In 2006, LSU missed the NCAA baseball tournament for the first time since 1988. LSU made two moves, that may have been equally important, to rectify this situation. One was hiring Paul Mainieri to coach the team. The second was to welcome Blake Dean to campus. The rebirth of LSU baseball as a national power under Mainieri simply could not have happened without Blake Dean mashing the ball at the plate.
As a freshman, he was immediately LSU's best hitter. His 20-game hit streak was the longest hit streak since Cedrick Harris went for 21 games in 2000. He hit 316/366/505, leading the Tigers in batting average and slugging and second in OBP. In fact, he was the only Tiger to hit .300 or slug .500, which explains the 29-26-1 record. 2008, honestly, didn't start out much better. LSU was in dead last in the SEC and looked to be a longshot to even make the tournament again. Dean's best seasons seemed to be going to waste.
On April 20, 2008, LSU choked on a 10-3 lead to Georgia. That was the last bad thing that happened all year. The Tigers wouldn't lose again until June 7th, rattling off 23 straight wins. 14 of the first 20 wins were come-from-behind wins. And in the middle of it all was Dean, hitting 353/432/665 with 20 home runs, 62 runs, and 73 RBI. He was first or second in all of those offensive categories. In the SEC tournament, he went 7-16 with 3 HR, 9 RBI, 5 R which he almost matched in the regional, going 5-11 with 3 HR and 9 RBI. He was even better against UCI in the Supers, going 7-14 with 1 HR and 4 RBI. It was his single which tied the game 7-7 in the 8th of that epic Game Two, or as we Tiger fans know it, The Greatest Baseball Game Ever Played. It was Dean's home run in the first inning which keyed the blowout in Game Three. He hit a 3 RBI double against Rice in the CWS, giving LSU its first victory in Omaha since winning the title in 2000. When all was said and done, Dean had hit .407 with 7 HR and 25 RBI in the postseason. Dean was named first team All American.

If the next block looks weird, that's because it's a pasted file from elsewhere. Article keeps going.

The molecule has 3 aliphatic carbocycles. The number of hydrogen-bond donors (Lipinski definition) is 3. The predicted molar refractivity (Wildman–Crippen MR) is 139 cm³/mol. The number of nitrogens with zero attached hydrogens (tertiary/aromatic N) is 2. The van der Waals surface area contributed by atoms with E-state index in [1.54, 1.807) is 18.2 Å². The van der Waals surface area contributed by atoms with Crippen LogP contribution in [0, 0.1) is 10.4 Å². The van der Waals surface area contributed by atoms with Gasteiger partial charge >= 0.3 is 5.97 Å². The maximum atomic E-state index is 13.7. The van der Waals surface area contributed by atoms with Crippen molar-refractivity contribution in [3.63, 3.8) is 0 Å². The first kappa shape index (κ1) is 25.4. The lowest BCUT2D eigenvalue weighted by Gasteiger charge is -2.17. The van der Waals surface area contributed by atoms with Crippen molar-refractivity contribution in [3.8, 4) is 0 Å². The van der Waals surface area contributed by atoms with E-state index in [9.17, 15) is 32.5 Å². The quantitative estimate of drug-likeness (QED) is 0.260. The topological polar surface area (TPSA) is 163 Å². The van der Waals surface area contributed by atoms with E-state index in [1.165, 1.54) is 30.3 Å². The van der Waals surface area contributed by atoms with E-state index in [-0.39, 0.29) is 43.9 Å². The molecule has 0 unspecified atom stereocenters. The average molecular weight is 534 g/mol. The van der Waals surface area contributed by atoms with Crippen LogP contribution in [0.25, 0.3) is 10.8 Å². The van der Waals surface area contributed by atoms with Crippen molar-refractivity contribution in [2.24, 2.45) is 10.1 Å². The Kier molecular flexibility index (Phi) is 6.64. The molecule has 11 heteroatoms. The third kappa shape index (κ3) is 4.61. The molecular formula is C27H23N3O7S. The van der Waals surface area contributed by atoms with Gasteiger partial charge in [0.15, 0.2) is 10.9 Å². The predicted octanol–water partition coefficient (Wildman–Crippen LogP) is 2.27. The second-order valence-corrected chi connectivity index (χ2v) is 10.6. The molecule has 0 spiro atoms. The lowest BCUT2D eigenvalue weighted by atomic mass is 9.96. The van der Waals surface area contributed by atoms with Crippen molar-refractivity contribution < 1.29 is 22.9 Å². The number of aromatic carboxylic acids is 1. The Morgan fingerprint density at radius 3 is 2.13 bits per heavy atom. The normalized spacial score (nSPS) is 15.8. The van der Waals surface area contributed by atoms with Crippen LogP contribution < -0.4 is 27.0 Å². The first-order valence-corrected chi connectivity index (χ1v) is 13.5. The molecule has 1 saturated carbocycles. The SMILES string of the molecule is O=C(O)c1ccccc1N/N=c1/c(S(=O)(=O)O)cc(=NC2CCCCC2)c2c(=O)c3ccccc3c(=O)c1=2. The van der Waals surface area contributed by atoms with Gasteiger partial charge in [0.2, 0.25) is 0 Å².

It's a testament to how great Dean is that his junior year is seen as a disappointment. He hit 328/432/595, which wasn't that far off the pace of his sophomore year. He hit 17 HR and drove in another 71 runs, and also pulled one of the more remarkable statistical oddities against Tulane by hitting back-to-back homers with Ryan Schimpf. Twice. In the same inning. He "only" hit .322 in the postseason with 3 HR, 13 RBI, and 19 R. His numbers might have taken a very minor dip, but this time, LSU won its first national title since Skip retired.
The great thing is, Blake Dean is still building his legacy at LSU. After powering LSU from literally its worst season in twenty years to the peak of the baseball mountain, he now gets a shot to repeat. He assault continues his assault on the LSU record books, ranking 8th all-time in homers and 6th in RBI. Remember, he's doing this without the "big bats" used by the Gorilla Ball teams. Anything less than another All-American season and a trip back to Omaha will be viewed as a disappointment. But Dean is used to that, and I'm sure he'd rather have those expectations than go back to the dark days of his freshman year.